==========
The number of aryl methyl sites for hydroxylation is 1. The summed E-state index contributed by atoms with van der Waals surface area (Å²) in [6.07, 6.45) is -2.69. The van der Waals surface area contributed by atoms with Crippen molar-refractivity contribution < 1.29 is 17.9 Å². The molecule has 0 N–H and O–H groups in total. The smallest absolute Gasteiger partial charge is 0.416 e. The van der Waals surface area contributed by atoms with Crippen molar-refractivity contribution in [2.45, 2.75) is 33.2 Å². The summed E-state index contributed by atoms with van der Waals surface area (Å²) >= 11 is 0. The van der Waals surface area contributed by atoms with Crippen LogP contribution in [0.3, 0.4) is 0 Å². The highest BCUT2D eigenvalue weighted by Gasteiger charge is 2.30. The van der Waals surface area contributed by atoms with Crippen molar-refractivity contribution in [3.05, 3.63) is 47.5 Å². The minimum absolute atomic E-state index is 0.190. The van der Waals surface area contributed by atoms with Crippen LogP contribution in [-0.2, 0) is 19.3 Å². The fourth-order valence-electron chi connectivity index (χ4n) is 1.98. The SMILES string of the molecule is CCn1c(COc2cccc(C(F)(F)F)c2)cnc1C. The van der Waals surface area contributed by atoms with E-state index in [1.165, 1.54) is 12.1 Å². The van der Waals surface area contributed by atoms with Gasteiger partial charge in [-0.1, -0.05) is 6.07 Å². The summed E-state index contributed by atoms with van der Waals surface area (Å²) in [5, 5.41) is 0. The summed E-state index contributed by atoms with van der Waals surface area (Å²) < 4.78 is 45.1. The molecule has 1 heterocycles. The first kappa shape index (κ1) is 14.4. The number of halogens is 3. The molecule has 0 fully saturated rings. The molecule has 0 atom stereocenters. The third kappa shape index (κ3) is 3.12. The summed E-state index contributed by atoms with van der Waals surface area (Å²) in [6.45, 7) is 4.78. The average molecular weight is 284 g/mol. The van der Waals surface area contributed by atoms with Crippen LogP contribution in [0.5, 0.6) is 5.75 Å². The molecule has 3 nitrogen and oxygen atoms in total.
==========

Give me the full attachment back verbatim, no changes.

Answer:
The number of aryl methyl sites for hydroxylation is 1. The summed E-state index contributed by atoms with van der Waals surface area (Å²) in [6.07, 6.45) is -2.69. The van der Waals surface area contributed by atoms with Crippen molar-refractivity contribution < 1.29 is 17.9 Å². The molecule has 0 N–H and O–H groups in total. The smallest absolute Gasteiger partial charge is 0.416 e. The van der Waals surface area contributed by atoms with Crippen molar-refractivity contribution in [2.45, 2.75) is 33.2 Å². The summed E-state index contributed by atoms with van der Waals surface area (Å²) >= 11 is 0. The van der Waals surface area contributed by atoms with Crippen LogP contribution in [0.3, 0.4) is 0 Å². The highest BCUT2D eigenvalue weighted by Gasteiger charge is 2.30. The van der Waals surface area contributed by atoms with Crippen molar-refractivity contribution in [3.05, 3.63) is 47.5 Å². The minimum absolute atomic E-state index is 0.190. The van der Waals surface area contributed by atoms with Crippen LogP contribution in [-0.2, 0) is 19.3 Å². The fourth-order valence-electron chi connectivity index (χ4n) is 1.98. The SMILES string of the molecule is CCn1c(COc2cccc(C(F)(F)F)c2)cnc1C. The van der Waals surface area contributed by atoms with E-state index in [1.165, 1.54) is 12.1 Å². The van der Waals surface area contributed by atoms with Gasteiger partial charge in [-0.1, -0.05) is 6.07 Å². The summed E-state index contributed by atoms with van der Waals surface area (Å²) in [5, 5.41) is 0. The summed E-state index contributed by atoms with van der Waals surface area (Å²) < 4.78 is 45.1. The molecule has 1 heterocycles. The first kappa shape index (κ1) is 14.4. The number of halogens is 3. The molecule has 0 fully saturated rings. The molecule has 0 atom stereocenters. The third kappa shape index (κ3) is 3.12. The summed E-state index contributed by atoms with van der Waals surface area (Å²) in [6.45, 7) is 4.78. The average molecular weight is 284 g/mol. The van der Waals surface area contributed by atoms with Crippen LogP contribution in [0.5, 0.6) is 5.75 Å². The molecule has 3 nitrogen and oxygen atoms in total.